Round 4:
(Sorry, no pics again but this one is simple!)
Make 1 double crochet in each chain-1 space (4 total). Make (3 double crochet, chain 3, 3 double crochet) in the chain-3 point.

That's it! just repeat all the way around and join.


Round 5:
(Almost the same as the last round!)
Skip the 3 double crochet to the left of the point, make a double crochet in the space after. (This is where I had to begin because of how the last round ended.) Make a double crochet in the space after each of the next 4 double crochet (5 total). In the chain-3 point, make (3 double crochet, chain 3, 3 double crochet).

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Repeat around and join.


Well, that's it... For this one, at least! I'm still disappointed in my photos for the tutorial, but I do plan on making another top like this for The Kid. Hers will have a different style (maybe sleeves?), so it will prove how easily this format of top-making can be adjusted to a different shape. I'll update here with a link when I get it done... Shall we see if I can do it within a year?


A word about caring for your top:
Before I washed and (slightly*) blocked my top, the dc4tog caused a minor pucker around the gaps between rounds 1 and 2. This was easily blocked out, but I wanted to create an easy-care pattern that didn't need blocking! I'm sure if you split the dc4tog into two-dc2tog stitches, it would completely eliminate the need for any blocking... But then you'll have to work the next rounds a bit differently.

*By blocking, I mean I shaped it out on a towel and smashed down on it for good luck. No pinning or weighing down needed. I allowed it to dry flat and the pucker was gone for good. (Or perhaps until the next wash!)

But prior to spreading it out, I thought I'd hang it up to "pre-dry" for awhile... That was bad. Really, really bad. LAY FLAT TO DRY. The stretchy lace weighed down with water stretched to what seemed like twice its length! And worse, allowing it to stretch that way caused the slight pucker to turn into an ugly ruffle. (Nobody wants ruffles around the waistline, right?) Thankfully, I was able to get my top back into shape when I did it right the second time.


How does it fit?
I think I'm a great tester for this subject, because I'm so very picky about my clothes. I don't like things that bulge out, hang loose, or ride up. Although my top has a few places that could be better, it fits well enough to pass my test.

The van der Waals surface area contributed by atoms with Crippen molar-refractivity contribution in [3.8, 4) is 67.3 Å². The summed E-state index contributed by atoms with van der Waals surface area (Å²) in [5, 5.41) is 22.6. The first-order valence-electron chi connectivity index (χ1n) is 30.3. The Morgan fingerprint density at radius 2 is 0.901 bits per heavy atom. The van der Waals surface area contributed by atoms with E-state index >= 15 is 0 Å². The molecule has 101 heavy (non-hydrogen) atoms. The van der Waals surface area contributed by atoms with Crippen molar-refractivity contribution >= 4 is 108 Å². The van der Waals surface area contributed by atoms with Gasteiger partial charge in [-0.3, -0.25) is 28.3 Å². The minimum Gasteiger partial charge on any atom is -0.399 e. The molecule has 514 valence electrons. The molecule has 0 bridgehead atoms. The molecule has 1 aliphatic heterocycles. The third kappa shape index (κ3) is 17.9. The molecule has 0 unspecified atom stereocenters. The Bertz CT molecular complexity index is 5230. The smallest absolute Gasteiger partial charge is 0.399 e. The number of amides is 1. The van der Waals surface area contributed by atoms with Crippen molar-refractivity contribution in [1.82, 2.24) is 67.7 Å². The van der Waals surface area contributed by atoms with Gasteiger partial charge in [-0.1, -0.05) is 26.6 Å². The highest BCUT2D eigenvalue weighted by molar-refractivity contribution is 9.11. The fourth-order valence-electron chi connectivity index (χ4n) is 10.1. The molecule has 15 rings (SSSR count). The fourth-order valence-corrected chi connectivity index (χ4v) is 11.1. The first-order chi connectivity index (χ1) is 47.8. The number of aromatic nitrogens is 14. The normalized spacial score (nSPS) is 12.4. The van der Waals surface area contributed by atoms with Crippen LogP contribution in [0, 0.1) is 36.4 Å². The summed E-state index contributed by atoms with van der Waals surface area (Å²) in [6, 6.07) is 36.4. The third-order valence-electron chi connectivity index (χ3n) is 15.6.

No tricks and no staging to make it look good! (After all, you're getting the world's most awkwardest person as a model here...) In the following photos, I'll point out the things I love and hate about my top:

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If I lift my arms higher than shoulder height, it creates a wrinkle in the middle-back of the top. I think I'm nit-picking about that one, but I noticed it in some photos. (And I still haven't figured out how to pose without looking like I'm smelling my armpit.)


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See the shadow on my shoulder? This gap doesn't hang out when I bend down, and the straps don't slip off my shoulders. It's actually caused by a combination of the decreasing around the armhole and the lace stretching over my chest. It's barely noticeable and it's not uncomfortable... But didn't I mention that I'm picky? It bothers me a little. But if I had decreased less, it would be too loose.

On side note, this could just be an issue with my body shape. I have a very pronounced dip there in my shoulders that I don't think "normal" people have. Same thing for that back-wrinkle, too... My shoulder blades stick out (like wings!) when I raise my arms the right way. Sometimes I think I might be part alien. Anyway... You can see in the next photo where my "wings" are pushing the straps of the shirt out:
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Notice that the back is also wrinkled again in this example. I used a similar picture at the beginning of this post, but I had been mindful of how I was raising my arms. There's no back-wrinkle in the photos that I don't have my wings extended (lol).



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Overall, it fits great. There is one last thing that I totally love, but I thought maybe others may not like it as much: The decreasing around the armholes and neckline pulled the "strap" of the armhole panel together. It creates a tiny ridge that's no more textured than the seams I used to join the panels. Honestly, I think it looks pretty freakin' cool the way the panel stretches over the chest then decreases to a thin line over the shoulders. It's like a masterpiece of shaped lace, all while it's nothing but the same stitch worked a different direction.


With the tank-style sleeves and the just-past-the-waist length of my top, I think it will be easy to accessorize. I have a cute little denim crop jacket and an even cuter black vinyl crop jacket... I can't wait to see which will go better with it! Nope, you don't get to see that here, because the point of this tutorial was to inspire everyone to make their own version. And to me, part of making it your way is how you accessorize the final product, too.

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I'd love to see photos of what you've created! Find Crochet is the Way on Facebook to share a pic, or come join the Crochet is the Way community on Google+ if you're not already a member.

Happy Crocheting!